By Kevin Werner, News Staff
Over 12 years after the idea was first examined by city officials, Hamilton politicians want staff to finally complete the construction of the proposed gateway project and install city signs at five community locations.
Prompted by a campaign byHamiltonresident and business owner Laura Babcock, politicians want a plan to execute the recommendations contained in a 2007-2008 gateway design study that has been ignored for the last five years.
“We came up with the triple ‘H’ logo, coat of arms, a motto,” saidDundascouncillor Russ Powers who participated in those discussions following the emotional amalgamation debate. “Let’s make it happen.”
The city conducted a 2001 study to install gateway signs at various entrances to Hamilton, but nothing was done at the time. Following council’s decision to create anew cityin the wake of the amalgamation upheaval, councillors decided to develop all new community icons, including welcome signs.
In 2007 and 2008, with $100,000 in hand, city staff conducted discussions with the Ministry of Transportation, and held public meetings to gauge residents’ support. Four designs were proposed: a High Level Bridge display; adopting the Hamilton logo; using the city name with Cor-Ten Steel as a background, and incorporating the city name with a local natural landscape. No preferred option by staff was ever presented to councillors.
The locations selected were Highway 403 and Highway 6; Highway 6 and Freelton; Highway 403 at Alberton Road; Queen Elizabeth and Fifty Road; and the QEW and Burlington and Red Hill Parkway.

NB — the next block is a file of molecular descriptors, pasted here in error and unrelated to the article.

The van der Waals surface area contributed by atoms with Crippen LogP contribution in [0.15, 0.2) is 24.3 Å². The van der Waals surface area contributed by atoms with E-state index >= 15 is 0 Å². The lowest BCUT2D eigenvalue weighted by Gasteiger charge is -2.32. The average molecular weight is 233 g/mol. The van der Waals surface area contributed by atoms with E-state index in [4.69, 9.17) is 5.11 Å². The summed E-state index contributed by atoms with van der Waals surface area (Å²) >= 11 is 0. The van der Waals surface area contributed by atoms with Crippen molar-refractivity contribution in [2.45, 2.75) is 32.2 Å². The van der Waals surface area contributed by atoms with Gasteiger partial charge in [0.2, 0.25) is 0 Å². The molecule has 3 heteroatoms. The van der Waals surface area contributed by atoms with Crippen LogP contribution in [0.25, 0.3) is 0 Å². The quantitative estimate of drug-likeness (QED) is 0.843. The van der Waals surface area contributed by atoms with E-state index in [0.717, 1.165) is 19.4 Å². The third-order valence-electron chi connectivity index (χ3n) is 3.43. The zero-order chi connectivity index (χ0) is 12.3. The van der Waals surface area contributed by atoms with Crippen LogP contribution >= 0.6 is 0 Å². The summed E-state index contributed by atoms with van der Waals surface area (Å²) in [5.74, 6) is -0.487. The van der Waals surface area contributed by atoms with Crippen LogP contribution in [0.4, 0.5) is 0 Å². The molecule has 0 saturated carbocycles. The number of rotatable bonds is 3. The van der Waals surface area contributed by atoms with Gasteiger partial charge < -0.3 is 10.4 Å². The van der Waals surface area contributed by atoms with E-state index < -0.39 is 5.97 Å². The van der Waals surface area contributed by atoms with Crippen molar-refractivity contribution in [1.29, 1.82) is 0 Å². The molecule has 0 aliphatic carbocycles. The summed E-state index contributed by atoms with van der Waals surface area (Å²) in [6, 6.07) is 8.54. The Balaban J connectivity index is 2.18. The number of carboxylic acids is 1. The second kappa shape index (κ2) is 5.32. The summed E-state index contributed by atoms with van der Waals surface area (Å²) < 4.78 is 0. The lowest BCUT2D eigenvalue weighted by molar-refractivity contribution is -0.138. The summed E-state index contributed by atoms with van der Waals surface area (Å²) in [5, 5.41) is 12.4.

The plan was to build the new signs in 2009. No cost was identified at the time of construction.
There is a Stoney Creek gateway sign welcoming people travelling from Niagara on the QEW at Fruitland Road.
Other municipalities with signs include St. Catharines, Burlington, Guelph and Cobourg.
The city did install new blue Hamilton signs at various rural entrance ways, including Highway 20 that includes the slogan “The city of many communities.”
Ward 5 councillor Chad Collins said the construction of the pedestrian bridge across the QEW near Burlington Street had been expected to become a gateway icon to people
traveling over the Skyway Bridge through Hamilton for a contrast to the steel mills in Hamilton Harbour.
“The new pedestrian bridge was a gateway entrance,” said Ward 5 councillor Chad Collins, who fought to get the structure built.
“I forgot about the gateway project,” said Ward 8 councillor Terry Whitehead. “What happened to the process?”
City Manager Chris Murray couldn’t identify how or why the project fell off the table.
But he agreed that Hamilton should have some gateway sign to “welcome people to this great city.”